In his diary “I Confess I Fear the Worst” (2019), Tuomioja talks about how he participated in an event organized by the Bäckman and The Alexander Institute on December 17, 2002, where Nikolai Baryshnikov’s Stalinist historical work “Leningrad’s Border and Finland 1941-1944” was presented.
Tuomioja met with Bäckman in the hallway and wrote (p. 452): “I took the opportunity to tell Mr Bäckman that my participation in the event demonstrated that we in the Foreign Ministry do not have any negative attitudes towards criticism and harbor no anti-Russian sentiments. Susiluoto is sui generis and the ministry must not be criticized because of him, but in turn I hope that Bäckman can also drop all complaints against the foreign ministry.”
It is a pity that the Susiluoto’s dismissal was not discussed in court. It would have been interesting to see the court’s assessment of propaganda concepts, such as “anti-Russian racism”, “anti-Russianism”, “Russophobia” and “extremism”.
Susiluoto left the Ministry of Foreign Affairs at a time when the Finnish elite was viewed Bäckman with childishly naivety, as well as Russia’s gas pipeline deals, dual Finnish and Russian citizenship and Russian real estate purchases near Finnish defense facilities.
In 2005, Susiluoto stated that any thought that Russian progressing was nothing but an illusion: “Russia has not even begun to move in the direction that the world believed it to be moving in, and we believed that we needed to warn the world about this – at least the leaders of it.”
At the Alexander Institute he was able to express his thoughts about Russia. His monograph “Shots of Greatness” (2006) is a thorough and systematic analysis of the Russian political system. In it he explains why the Soviet Union failed to adapt research to production and why the Soviet Union, unlike the US Silicon Valley, failed to replicate an information technology revolution.”
Susiluoto wrote that Andrei Sakharov once dared to ask Lavrenti Beria why the Soviet Union lagged so far behind the United States in terms of technology. Beria explained: “We lack a functioning R&D sector, as well as manufacturing. We all depend on one supplier, Elektrosila. The Americans have hundreds of companies, all with their own production facilities. ”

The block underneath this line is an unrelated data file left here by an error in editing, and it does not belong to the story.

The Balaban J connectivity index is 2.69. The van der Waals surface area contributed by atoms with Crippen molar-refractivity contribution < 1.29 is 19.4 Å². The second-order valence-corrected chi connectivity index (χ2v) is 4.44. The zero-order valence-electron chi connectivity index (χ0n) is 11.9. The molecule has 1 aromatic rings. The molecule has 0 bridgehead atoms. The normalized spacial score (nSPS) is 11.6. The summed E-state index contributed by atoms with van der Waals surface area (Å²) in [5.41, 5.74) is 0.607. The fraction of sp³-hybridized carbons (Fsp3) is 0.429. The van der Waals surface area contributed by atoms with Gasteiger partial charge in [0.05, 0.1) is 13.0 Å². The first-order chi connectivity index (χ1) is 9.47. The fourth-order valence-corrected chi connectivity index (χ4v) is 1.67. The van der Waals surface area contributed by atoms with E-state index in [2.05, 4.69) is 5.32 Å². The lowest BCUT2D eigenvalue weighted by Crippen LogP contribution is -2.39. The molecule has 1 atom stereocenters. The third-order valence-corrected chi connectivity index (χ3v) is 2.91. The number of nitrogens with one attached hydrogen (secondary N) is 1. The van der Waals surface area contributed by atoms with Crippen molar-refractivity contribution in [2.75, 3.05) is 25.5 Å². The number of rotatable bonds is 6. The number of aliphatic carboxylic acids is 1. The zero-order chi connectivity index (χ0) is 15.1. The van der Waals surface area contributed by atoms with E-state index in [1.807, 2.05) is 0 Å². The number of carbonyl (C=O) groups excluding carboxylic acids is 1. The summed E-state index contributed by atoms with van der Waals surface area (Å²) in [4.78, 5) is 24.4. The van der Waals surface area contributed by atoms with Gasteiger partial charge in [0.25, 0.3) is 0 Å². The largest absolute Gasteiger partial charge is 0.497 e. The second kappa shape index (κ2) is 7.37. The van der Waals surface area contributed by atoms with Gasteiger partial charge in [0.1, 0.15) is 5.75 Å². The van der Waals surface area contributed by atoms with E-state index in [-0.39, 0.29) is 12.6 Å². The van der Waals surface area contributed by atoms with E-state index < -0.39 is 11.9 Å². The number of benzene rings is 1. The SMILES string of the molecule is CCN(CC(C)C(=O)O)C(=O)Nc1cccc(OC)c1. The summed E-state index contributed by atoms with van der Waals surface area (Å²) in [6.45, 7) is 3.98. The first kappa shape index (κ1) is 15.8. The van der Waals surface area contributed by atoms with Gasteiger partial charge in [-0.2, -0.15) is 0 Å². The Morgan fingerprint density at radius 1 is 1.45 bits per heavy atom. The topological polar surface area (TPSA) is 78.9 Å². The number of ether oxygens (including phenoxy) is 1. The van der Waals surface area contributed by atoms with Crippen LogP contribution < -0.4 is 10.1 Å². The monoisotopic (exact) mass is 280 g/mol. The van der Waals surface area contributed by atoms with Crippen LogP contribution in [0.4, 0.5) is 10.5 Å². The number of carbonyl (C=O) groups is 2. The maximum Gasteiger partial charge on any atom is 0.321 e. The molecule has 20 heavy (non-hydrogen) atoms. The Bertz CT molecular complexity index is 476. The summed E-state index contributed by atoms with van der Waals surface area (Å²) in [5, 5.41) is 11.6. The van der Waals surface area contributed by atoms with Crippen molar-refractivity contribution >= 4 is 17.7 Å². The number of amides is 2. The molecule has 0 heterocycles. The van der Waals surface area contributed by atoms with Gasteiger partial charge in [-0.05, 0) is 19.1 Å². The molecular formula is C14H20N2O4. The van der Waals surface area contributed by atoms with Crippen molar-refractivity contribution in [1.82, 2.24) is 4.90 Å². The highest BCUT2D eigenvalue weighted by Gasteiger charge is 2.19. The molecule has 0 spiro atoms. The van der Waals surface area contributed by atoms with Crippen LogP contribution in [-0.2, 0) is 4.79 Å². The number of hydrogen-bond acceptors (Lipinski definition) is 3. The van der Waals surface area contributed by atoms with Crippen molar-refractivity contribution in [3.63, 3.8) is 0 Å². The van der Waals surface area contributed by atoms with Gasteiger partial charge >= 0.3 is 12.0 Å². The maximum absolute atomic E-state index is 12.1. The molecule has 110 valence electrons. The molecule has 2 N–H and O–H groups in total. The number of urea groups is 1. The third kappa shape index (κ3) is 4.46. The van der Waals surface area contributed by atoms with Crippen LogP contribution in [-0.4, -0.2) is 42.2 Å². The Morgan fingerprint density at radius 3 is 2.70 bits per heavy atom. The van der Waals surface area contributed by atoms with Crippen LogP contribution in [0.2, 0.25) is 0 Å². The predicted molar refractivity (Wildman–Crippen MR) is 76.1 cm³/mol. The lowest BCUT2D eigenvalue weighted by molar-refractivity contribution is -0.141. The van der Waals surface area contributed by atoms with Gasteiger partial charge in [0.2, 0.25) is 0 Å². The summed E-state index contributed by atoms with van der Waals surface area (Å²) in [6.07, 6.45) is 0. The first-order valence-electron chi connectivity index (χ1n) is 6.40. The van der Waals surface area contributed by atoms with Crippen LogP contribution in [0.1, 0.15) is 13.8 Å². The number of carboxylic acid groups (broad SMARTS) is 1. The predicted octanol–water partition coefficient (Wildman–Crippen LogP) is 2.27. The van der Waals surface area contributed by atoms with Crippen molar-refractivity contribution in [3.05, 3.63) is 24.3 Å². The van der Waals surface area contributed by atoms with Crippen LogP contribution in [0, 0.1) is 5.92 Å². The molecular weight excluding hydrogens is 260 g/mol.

One of the historical figures in the book is Lieutenant Aksel Ivar Berg of the Imperial Russia Fleet, who became an admiral-engineer and deputy minister of defense in the Soviet Union and later an academic. This father of Soviet cybernetics designed, among other things, the Moscow anti-missile system.
Russia can only be fully understood with humor. Susiluoto’s joke books, such as “The Kingdom of Sincere Joy. Vodka and Russia” and a small Karelian book, made him popular in Finland. I had the opportunity to cooperate with Susiluoto on Russian anecdotes. We exchanged collections of anecdotes with each other, my book “Putin came to visit” (Tänapäev 2015) was published in Estonian.
The issue of Karelia has been silenced in Finland, the last remnant of Finlandization. Surprisingly, the territory lost in 1940 came to the fore at the 1997 meeting of Ahtisaari and Yeltsin in Moscow. In 1998, Susiluoto prepared a dramatic memoranda for Ahtisaari on the return of Karelia to Finland.
Susiluoto’s roots were firmly in Karelia. His grandfather, Albert Strömberg, was a Karlelianist (Karelia is also known as the traditional Finnish Kalevala). and an elementary school teacher who sought a pure Finland, as that featured in the songs of Kalevala in Eastern Karelia. His father attended the Sortavala teachers’ seminar. His father and mother worked in Petrozavodsk during the Continuation War, building the education system of East Karelia.
Susiluoto always reminded everyone that he was a Karelian, and the Karelian red and black pennant always fluttered on the flagpole at his house in Jolla.
Translated from the original with kind permission and help from the author.